Just like that, it’s over.
My summer in New York was quite possibly the fastest ten weeks of my life. It seems like yesterday that I was pulling my hair out trying to find a place to live, scouring Craigslist and a host of other sites for an apartment that was accessible and that I could afford. That hunt took place back in May; now it’s August, and the summer is just about over. But what a summer it was.
Spending ten weeks as a finance intern at a Fortune 50 company is an intense, fast-paced experience. Pfizer is a company I had wanted to work at for a while. Over the course of the summer the MBA interns were given the opportunity to meet with executives at the company to learn about their careers and to engage them in Q&A. One of the highlights of my summer was getting to ask CEO Ian Read a question, which was a huge thrill. Additionally, the interns were assigned a case study that required talking to people all throughout the company in many different functions. It was a great way to meet employees we normally wouldn’t interact with, and learn about the industry in a way that we wouldn’t have been able to otherwise.
I didn’t intend to leave Boston for my summer internship, but looking back I am happy for the change of scenery. I will always love Boston, but sometimes you don’t know how much you love something (or someone) until you are away for a period of time. In New York I was able to catch up with friends I hadn’t seen in years – and in one case, since high school. Although I wasn’t able to walk around the city as I would have liked, it was still a rewarding experience to meet up with friends, even if I kept meeting up with everyone at the same bar around the corner from my apartment. I gave Tuttle’s a lot of business.
My time in New York was not without its frustrations. The first couple of weeks were extremely rough logistics-wise. Any time I am thrust into a new situation where I have to learn a new routine, it is a difficult transition for me. I got lost a lot inside the building, which added extra steps to my day and tired me out. My original desk was far away from the bathroom, my boss’s desk and the elevators. Fortunately my desk was moved and I was able to settle in and relax.
On the other hand, I am happy that I was doing all this walking in a new environment, in a new city, with new streets and experiences. If I have to walk constantly, I might as well be exhausting myself somewhere new and exciting. As a whole, I walked a lot this summer, and its unclear what toll it will take on my body. I was sore and stiff for many days after I left, and it’s just now starting to subside, two weeks later. I am not sure if further weakness will replace the soreness, but given my past history, it probably will. I still feel wobbly walking down the street, which is a little unsettling.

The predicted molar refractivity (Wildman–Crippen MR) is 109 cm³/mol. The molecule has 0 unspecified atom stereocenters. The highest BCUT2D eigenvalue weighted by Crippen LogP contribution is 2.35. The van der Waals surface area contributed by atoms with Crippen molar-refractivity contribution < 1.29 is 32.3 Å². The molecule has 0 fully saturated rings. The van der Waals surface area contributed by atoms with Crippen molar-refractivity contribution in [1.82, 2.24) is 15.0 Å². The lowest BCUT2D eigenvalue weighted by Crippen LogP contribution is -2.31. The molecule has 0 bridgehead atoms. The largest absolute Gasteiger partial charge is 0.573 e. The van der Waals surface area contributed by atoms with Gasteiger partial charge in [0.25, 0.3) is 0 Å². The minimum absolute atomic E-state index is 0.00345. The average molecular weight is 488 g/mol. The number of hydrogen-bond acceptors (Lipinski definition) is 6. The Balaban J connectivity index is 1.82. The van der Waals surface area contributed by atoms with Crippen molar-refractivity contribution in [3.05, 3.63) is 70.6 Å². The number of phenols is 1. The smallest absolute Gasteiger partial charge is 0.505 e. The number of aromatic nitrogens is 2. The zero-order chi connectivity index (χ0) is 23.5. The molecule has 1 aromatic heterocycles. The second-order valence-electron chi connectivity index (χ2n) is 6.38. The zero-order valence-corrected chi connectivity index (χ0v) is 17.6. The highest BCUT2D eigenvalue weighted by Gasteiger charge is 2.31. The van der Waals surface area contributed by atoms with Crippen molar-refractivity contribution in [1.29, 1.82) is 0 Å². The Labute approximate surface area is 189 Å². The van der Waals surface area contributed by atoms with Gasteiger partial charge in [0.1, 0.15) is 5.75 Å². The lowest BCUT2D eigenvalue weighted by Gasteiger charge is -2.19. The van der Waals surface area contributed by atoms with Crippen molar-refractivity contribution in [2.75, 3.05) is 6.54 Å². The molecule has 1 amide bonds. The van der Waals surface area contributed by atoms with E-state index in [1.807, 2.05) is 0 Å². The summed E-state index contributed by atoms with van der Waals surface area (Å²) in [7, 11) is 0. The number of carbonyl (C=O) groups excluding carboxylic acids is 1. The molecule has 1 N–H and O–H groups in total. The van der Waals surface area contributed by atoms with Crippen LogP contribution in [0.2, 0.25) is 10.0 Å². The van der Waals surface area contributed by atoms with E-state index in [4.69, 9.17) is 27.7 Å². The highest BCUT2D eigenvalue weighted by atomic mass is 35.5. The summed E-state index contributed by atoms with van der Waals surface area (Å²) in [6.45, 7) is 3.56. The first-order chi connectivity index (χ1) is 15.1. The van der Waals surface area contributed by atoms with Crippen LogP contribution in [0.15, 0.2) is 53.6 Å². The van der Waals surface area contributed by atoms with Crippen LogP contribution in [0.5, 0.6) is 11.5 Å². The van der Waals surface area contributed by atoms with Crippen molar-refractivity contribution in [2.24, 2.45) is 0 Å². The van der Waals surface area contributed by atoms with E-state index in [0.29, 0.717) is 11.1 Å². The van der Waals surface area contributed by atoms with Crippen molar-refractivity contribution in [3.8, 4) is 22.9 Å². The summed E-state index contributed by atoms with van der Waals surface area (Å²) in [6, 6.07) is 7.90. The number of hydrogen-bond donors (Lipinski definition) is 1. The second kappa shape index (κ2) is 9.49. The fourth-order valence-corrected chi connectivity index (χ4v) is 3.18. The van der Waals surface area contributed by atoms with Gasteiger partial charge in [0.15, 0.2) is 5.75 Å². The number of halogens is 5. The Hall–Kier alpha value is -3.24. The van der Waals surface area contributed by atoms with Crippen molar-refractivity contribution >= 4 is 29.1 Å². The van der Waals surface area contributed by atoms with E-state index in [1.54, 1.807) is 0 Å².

But, as I’ve written about countless times before, I have to get used to the uncertainty that my body throws at me every day. I have to be comfortable with the fact that doing something as simple as going to The Guggenheim now requires an hour of planning and costs much more now to experience (once you factor in the cab rides). This is how my life is, and I have no choice but to accept it. Fortunately, I’ve become a logistical expert through trial and error.
So, given how the summer played out, would I do it all over again? Absolutely.
I made many great friends in my ten weeks. I had a wonderful boss and was surrounded by supportive admins who never hesitated to ask how I was doing and if I needed anything. My friend and classmate Matt joined me at Pfizer this summer, often carrying my lunch on his tray. Many of the other finance interns showed the same willingness to help. We became a close-knit group, and will definitely keep in touch going forward into our second year of business school.
All in all it was a great time. I am back in Brookline now, relaxing before classes start back up on the 31st. I am confident that my experience has prepared me well for the future, which at the end of the day is all I could have asked for in an internship.
More importantly, I proved to myself that I can handle the challenge of living in New York City. It has chewed up and spit out many people, and for the first couple weeks, I was afraid that I would be one of them. Over time I adjusted, and I thrived. If this disease has shown me anything, it is that the toughness I am required to possess on a day-to-day basis just to function in this world makes the toughness and grit required to live in New York pale in comparison. I can handle this city just fine.
School starts in less than two weeks; life is moving at a tremendous speed. Change is constant in my life, whether it’s new classes, a new city, or my declining strength. Deep down I wonder what it would be like to have a stable, predictable life, but I am starting to believe I wouldn’t enjoy it. I can deal with the fast pace of life as long as I continue to find meaning in my struggle, and am surrounded by people I enjoy spending time with. My disease is a major source of aggravation, but it may very well be my path to living a greater life.
On to the next challenge: figuring out if I have it in me to root for BC football.
Some views from the 32nd floor of the Pfizer building:
One thought on “The Only Constant is Change”
You have come such a long way since you were first diagnosed . Yes, you are so much stronger, wiser and such a great example to others for your courage and determination.
God bless you and help you heal physical and mentally. Hope your next year is better than the last.